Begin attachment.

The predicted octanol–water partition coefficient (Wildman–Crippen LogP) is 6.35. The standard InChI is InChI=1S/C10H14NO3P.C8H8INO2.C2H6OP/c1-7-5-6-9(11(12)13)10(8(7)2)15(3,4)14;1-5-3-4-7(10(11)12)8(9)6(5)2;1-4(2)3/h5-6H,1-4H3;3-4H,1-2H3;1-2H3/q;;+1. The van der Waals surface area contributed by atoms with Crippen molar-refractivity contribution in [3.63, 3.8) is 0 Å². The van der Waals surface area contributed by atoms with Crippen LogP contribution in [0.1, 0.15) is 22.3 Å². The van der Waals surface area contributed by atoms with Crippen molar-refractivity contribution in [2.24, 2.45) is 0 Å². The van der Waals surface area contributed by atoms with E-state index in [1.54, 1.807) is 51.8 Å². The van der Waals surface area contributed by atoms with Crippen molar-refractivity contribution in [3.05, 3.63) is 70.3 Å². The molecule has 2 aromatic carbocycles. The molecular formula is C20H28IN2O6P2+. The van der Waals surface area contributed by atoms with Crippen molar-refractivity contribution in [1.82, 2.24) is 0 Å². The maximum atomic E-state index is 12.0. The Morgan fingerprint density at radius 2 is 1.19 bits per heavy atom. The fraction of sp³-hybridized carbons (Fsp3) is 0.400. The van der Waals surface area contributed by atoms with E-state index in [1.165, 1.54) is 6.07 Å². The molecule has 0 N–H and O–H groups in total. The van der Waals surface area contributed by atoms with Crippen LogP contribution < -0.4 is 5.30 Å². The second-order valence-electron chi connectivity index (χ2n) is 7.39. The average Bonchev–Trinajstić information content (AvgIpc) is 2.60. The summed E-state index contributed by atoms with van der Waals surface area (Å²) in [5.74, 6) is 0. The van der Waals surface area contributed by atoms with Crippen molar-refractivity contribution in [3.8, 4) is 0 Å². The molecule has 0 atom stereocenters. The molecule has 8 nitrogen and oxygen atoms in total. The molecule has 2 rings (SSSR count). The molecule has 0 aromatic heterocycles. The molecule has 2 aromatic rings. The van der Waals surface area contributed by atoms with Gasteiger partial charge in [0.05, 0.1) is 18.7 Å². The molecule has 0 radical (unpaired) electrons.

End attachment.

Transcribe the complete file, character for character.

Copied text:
The predicted octanol–water partition coefficient (Wildman–Crippen LogP) is 6.35. The standard InChI is InChI=1S/C10H14NO3P.C8H8INO2.C2H6OP/c1-7-5-6-9(11(12)13)10(8(7)2)15(3,4)14;1-5-3-4-7(10(11)12)8(9)6(5)2;1-4(2)3/h5-6H,1-4H3;3-4H,1-2H3;1-2H3/q;;+1. The van der Waals surface area contributed by atoms with Crippen molar-refractivity contribution in [3.63, 3.8) is 0 Å². The van der Waals surface area contributed by atoms with Crippen LogP contribution in [0.1, 0.15) is 22.3 Å². The van der Waals surface area contributed by atoms with Crippen molar-refractivity contribution in [2.24, 2.45) is 0 Å². The van der Waals surface area contributed by atoms with E-state index in [1.54, 1.807) is 51.8 Å². The van der Waals surface area contributed by atoms with Crippen molar-refractivity contribution in [3.05, 3.63) is 70.3 Å². The molecule has 2 aromatic carbocycles. The molecular formula is C20H28IN2O6P2+. The van der Waals surface area contributed by atoms with Crippen molar-refractivity contribution in [1.82, 2.24) is 0 Å². The maximum atomic E-state index is 12.0. The Morgan fingerprint density at radius 2 is 1.19 bits per heavy atom. The fraction of sp³-hybridized carbons (Fsp3) is 0.400. The van der Waals surface area contributed by atoms with E-state index in [1.165, 1.54) is 6.07 Å². The molecule has 0 N–H and O–H groups in total. The van der Waals surface area contributed by atoms with Crippen LogP contribution < -0.4 is 5.30 Å². The second-order valence-electron chi connectivity index (χ2n) is 7.39. The average Bonchev–Trinajstić information content (AvgIpc) is 2.60. The summed E-state index contributed by atoms with van der Waals surface area (Å²) in [5.74, 6) is 0. The van der Waals surface area contributed by atoms with Crippen molar-refractivity contribution in [3.8, 4) is 0 Å². The molecule has 0 atom stereocenters. The molecule has 8 nitrogen and oxygen atoms in total. The molecule has 2 rings (SSSR count). The molecule has 0 aromatic heterocycles. The molecule has 2 aromatic rings. The van der Waals surface area contributed by atoms with Gasteiger partial charge in [0.05, 0.1) is 18.7 Å². The molecule has 0 radical (unpaired) electrons.